The story turns on the search for a replacement mnemonist, an original mind to care for the social organism, lest it collapse. The search reveals to us the lives of a doctor, an historian, and a dreamer. The dreamer is a kind of future fiction maker, who creates lives for others to live. This future is presented through a number of typeogaphical tricks, juxtaposing different kinds of information to suggest the way that the mnemonist would see things.
In this novel about wallowing in dreams, Gunn takes a pretty sad view of human nature, which is seen following the line of least resistance and choosing a dream life over the real. The book suggests a clear distinction between dreams and reality: real events are irreversible, but dreams can always be changed. Gunn thus puts his finger on the core of meaning -- playing for keeps in the dream that cannot be reversed, namely reality.
In one sense the novel argues with other science fictional works, since it suggests, by implication, that meaningful creations must carry a strong reference to matters outside of themselves (in the same way that a scientific theory must rejoin experience through an experiment); the alternative is formal and personal solipsism, which is a kind of death, since meaning (playing for keeps) is lost.
Gunn's language is always sure, efficient and evocative (the switching of tenses between the waking and dream states is especially effective), building to a memorable last line. It has been pleasant and exciting over the years to watch Gunn go on producing work that is full of personal integrity, innovation (the book fuses a variety of techniques into a seamless narrative) and imaginative strength, while lesser lights have come and gone, carrying away undeserved prizes.
While The Dreamers incisively explores the nature of dreaming, Windhaven (Timescape/Simon and Schuster, $13.95) by George R. R. Martin and Lisa Tuttle presents us with a dream that is only about itself. Flyers connect the islands of a low gravity ocean planet, where a star ship once crashed. The survivors fashioned wings from the vessel's interstellar sails (metals are scarce on this world), and these are passed down through the bloodlines of flyers; wings are becoming scarcer, since not every inheritor is a good flyer. Maris, the heroine whose life story this is, leads a successful revolt against tradition and succeeds in founding academies of merit, this follows the novel's first crisis, when Marie almost loses her wings to her foster brother. Her success, however, is only the beginning of her problems, since her changes produce further instabilities in the culture.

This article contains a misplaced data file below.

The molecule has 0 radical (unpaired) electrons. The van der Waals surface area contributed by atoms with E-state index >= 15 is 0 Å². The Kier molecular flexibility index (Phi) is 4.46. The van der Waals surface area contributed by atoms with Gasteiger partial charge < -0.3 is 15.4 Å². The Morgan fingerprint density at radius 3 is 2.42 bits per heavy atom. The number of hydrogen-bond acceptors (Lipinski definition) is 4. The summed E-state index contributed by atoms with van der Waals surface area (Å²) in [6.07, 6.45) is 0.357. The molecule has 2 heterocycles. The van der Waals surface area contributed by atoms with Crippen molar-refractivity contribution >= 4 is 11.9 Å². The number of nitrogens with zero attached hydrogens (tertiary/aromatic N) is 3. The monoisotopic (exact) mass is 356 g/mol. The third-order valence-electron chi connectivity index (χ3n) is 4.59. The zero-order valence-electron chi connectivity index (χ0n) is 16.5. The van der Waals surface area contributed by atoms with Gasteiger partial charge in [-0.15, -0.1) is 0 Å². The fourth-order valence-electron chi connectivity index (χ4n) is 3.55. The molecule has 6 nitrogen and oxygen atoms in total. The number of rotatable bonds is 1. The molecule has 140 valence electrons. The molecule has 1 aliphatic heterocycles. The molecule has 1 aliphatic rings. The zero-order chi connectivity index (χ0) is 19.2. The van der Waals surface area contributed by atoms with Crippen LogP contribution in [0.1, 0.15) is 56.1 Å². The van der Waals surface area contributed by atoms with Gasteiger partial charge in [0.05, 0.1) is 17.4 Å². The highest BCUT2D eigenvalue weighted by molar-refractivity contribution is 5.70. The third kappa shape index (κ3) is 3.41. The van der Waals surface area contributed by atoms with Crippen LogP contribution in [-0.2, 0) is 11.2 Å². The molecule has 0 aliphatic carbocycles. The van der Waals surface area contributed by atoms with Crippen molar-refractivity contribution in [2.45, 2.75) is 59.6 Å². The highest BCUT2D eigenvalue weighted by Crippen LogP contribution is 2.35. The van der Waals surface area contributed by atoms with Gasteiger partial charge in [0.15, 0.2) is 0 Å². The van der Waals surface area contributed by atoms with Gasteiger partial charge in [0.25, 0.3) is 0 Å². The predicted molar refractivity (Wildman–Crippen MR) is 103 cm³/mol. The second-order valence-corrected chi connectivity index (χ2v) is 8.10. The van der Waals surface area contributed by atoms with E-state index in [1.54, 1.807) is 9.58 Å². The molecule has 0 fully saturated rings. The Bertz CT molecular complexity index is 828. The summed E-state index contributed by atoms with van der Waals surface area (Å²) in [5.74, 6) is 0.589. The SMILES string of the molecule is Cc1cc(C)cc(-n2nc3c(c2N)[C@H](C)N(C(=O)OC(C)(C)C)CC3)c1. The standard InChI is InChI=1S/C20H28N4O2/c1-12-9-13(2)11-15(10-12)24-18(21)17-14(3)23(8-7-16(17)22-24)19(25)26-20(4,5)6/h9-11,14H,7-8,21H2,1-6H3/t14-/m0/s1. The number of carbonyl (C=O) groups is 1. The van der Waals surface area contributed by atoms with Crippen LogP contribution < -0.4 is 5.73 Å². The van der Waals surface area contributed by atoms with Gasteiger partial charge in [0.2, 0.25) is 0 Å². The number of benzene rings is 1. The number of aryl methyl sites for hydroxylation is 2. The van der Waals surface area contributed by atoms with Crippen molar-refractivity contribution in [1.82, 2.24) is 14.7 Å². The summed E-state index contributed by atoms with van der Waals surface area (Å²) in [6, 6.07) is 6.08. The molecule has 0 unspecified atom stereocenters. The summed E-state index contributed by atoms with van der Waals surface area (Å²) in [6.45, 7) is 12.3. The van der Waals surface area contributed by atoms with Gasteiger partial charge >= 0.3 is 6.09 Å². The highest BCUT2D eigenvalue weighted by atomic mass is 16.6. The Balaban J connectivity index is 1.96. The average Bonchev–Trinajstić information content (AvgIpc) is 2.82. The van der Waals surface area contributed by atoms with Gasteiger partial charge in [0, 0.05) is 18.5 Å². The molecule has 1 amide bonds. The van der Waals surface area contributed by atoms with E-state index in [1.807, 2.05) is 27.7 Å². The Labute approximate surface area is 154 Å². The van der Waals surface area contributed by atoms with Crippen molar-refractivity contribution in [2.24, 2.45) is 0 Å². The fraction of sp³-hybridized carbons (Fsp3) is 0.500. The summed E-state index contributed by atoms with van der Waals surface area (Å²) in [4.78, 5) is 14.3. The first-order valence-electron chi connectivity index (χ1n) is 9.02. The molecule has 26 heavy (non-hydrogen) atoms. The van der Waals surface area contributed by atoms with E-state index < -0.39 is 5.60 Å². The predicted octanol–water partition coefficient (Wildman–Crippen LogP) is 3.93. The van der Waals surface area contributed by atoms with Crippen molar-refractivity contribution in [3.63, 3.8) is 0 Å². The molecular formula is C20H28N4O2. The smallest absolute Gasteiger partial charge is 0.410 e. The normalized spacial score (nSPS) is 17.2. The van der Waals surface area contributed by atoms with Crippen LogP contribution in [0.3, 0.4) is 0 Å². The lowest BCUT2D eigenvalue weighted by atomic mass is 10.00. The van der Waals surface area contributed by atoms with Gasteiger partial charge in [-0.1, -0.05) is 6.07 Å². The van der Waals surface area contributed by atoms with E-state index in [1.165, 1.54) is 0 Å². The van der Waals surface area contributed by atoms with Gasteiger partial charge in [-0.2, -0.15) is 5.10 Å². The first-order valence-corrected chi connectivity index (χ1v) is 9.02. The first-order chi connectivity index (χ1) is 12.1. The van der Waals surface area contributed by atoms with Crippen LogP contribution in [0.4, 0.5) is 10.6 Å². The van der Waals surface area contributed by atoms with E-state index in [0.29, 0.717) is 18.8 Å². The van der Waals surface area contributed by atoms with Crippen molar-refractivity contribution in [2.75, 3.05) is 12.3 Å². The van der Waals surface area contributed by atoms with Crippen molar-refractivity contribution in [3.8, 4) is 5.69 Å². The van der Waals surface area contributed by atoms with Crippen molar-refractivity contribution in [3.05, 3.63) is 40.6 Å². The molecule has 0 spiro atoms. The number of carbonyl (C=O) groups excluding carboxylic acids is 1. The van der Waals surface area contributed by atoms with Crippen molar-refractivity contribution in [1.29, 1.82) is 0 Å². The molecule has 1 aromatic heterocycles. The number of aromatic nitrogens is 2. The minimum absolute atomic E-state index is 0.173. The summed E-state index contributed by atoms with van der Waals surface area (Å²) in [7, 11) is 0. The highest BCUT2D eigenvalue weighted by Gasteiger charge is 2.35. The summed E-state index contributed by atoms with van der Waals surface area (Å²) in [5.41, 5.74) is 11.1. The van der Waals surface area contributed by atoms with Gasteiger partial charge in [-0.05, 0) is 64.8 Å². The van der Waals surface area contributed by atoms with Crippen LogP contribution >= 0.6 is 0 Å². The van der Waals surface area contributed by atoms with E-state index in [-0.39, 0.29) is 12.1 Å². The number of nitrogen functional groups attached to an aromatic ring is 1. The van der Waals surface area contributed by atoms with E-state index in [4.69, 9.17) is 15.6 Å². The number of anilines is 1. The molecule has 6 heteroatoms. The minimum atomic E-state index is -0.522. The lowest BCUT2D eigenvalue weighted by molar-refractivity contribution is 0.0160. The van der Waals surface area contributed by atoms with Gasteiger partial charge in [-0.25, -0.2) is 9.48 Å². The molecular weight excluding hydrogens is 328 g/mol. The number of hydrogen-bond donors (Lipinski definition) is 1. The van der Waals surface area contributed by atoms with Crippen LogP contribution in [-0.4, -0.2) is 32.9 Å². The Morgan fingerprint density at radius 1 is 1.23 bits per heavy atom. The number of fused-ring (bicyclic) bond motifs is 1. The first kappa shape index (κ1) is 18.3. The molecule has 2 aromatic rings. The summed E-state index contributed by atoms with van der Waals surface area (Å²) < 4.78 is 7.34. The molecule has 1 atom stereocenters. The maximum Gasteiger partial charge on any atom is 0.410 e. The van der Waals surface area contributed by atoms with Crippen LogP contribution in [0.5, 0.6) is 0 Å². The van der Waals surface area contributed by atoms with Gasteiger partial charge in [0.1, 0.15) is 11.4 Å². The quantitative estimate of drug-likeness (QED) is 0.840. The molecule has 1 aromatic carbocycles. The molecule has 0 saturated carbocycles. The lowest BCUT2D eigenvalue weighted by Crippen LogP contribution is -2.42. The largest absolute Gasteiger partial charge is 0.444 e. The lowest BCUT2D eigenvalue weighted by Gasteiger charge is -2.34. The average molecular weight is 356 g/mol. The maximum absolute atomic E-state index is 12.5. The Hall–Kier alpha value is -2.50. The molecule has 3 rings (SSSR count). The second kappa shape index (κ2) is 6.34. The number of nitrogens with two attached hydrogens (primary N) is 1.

It is to the authors' credit that they show things getting tougher and more complex as Maris grows older. Unfortunately, the book's sentimentality is as unyielding as its melodrama and its reaching after easy truths. The posturings of the characters too often seem gratuitously false, and in the end the obvious artifice and convenience of the whole conception is overwhelmingly tedious, nothing can redeem the ooh-aah, gratuitous wonder of the exercise: let's have a planet where we can flap around and have brooding fun. Despite quite a few vivid moments, the narrative suffers from the weight of its own rhetoric and the frequent tears of its characters.
Windhaven gives the impression of bits and pieces from everywhere, all woven into a derivative tapestry. The writers, a skilled and intelligent pair, are the victims of great applause. It is human to go where you are wanted; it's unthinkable to them that they are doing anything questionable. I wanted to like this book, and I did enjoy it in some ways, but that is far from saying that it's good. Why? The novel is about itself, mostly, and where it touches on themes outside of itself, they are presented in a hackneyed, almost mock-dramatic way. Such sentimentality obscures the hard truths that an author must tell about his characters and their world, in order to make the hardness bearable, but the task of art is understanding and illumination. The furious action and tearful, romantic pseudo-catharsis of this story reveal only a stage set. There seems to have been no need to treat its themes of childhood, role models, and the reforming of tradition as a science fiction story; science fiction belongs to material that cannot be presented better in any other way. A practiced piece of kitsch, this will be a very popular book.